"It would be possible for God to take hold of and relocate each one of the elect into the heaven of glory at a single point in time. He has His good reasons that He did not do this. There are a multiplicity of relationships and conditions to which all the operations of grace have a certain connection. If the change came about all at once, then not a single one of these would enter into the consciousness of the believer, but everything would be thrown together in a chaotic revolution. None of the acts or steps would throw light on the others; the base could not be distinguished from the top or the top from the base. The fullness of God's works of grace and the rich variety of His acts of salvation would not be prized and appreciated."2
In short, if God were to carry His people to glory immediately after redeeming them, the various benefits of redemption would be indistinguishable to us. We would not be able to appreciate our justification (i.e. the legal standing that Christ has merited for us by his perfect life and atoning death) from our sanctification (i.e. the transformation of the Spirit of Christ in the hearts of his people). We would not be able to see the contours of God's grace in adoption from his gracious work of justification. The application of the benefits of redemption in time allow us to appreciate more of the fullness of what Christ has accomplished for us by his life, death and resurrection.Second, Vos explained that God chiefly applies the work of redemption slowly and progressively for His own glory rather than for the subjective desire of the creature for immediate satisfaction and blessedness. He explained,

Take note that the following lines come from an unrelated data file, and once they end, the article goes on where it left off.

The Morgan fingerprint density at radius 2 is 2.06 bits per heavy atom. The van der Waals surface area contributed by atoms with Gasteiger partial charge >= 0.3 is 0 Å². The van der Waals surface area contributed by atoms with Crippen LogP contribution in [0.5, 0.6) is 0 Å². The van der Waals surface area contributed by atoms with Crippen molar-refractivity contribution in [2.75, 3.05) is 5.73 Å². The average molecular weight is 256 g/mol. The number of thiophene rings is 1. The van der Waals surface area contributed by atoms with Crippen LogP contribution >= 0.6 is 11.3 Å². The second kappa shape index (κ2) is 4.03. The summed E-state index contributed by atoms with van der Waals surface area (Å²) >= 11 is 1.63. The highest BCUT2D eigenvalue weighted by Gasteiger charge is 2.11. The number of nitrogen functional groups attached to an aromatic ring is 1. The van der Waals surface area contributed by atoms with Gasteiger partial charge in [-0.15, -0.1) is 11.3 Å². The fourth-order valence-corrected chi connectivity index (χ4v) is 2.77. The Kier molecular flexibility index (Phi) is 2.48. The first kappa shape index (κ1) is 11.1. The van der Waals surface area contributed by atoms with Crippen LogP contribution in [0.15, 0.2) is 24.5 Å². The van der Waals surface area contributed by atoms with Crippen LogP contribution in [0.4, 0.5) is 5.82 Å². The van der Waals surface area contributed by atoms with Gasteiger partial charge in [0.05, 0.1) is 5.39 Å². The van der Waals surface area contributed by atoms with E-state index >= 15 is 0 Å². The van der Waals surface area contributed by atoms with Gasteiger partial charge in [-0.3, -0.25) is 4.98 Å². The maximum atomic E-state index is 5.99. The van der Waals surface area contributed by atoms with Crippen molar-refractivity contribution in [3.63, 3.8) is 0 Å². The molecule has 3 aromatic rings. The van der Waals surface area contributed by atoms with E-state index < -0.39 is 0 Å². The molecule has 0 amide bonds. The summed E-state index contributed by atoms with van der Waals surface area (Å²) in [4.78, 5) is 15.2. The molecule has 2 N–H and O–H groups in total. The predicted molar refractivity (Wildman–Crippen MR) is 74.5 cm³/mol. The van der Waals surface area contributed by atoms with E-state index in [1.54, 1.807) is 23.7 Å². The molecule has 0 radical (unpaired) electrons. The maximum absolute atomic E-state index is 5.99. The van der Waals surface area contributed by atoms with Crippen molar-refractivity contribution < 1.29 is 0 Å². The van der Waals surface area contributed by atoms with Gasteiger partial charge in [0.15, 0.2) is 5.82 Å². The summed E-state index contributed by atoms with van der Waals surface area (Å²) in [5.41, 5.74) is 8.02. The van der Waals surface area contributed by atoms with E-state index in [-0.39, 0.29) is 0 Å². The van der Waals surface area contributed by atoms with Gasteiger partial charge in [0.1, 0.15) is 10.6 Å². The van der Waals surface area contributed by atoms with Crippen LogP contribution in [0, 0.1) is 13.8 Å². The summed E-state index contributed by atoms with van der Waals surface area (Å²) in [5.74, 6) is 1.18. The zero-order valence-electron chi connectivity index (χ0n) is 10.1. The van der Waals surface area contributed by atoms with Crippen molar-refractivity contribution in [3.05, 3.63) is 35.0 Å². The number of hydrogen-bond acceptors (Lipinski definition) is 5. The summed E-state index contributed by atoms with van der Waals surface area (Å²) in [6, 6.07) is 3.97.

"The opposite of all this is true. There is order and regularity in the application of salvation as well as in every other area of creation. The acts and operations each have their own fixed place, from which they cannot be uprooted. They are connected to each other from what follows and from what precedes; they have their basis and their result. Consequently, the Scripture gives us an ordered sequence (e.g., Rom 8:28-30). At the same time, this order shows us that even in what is most subjective the purpose of God may not be limited to the satisfaction of the creature's longing for blessedness. If this were so, then the order that is slow and in many respects tests the patience of the children of God would be lost. But here, too, God works first of all to glorify Himself according to the principles of an eternal order and an immanent propriety."3
As we come to understand more of God's divine wisdom behind the progressive nature of our sanctification and of the foregoing of the full application of the benefits of redemption until the consummation, we grow in our love for and dependance in the God who has redeemed us by His grace. And, we cry out, "Finish, then,
1. John Murray Redemption Accomplished and Applied (Grand Rapids: Wm. B. Eerdmans Publishing Company, 1955) pp. 168-170
2. Geerhardus Vos, Reformed Dogmatics, ed. Richard B. Gaffin, trans. Annemie Godbehere et al., vol. 4 (Bellingham, WA: Lexham Press, 2012-2016), 1-2.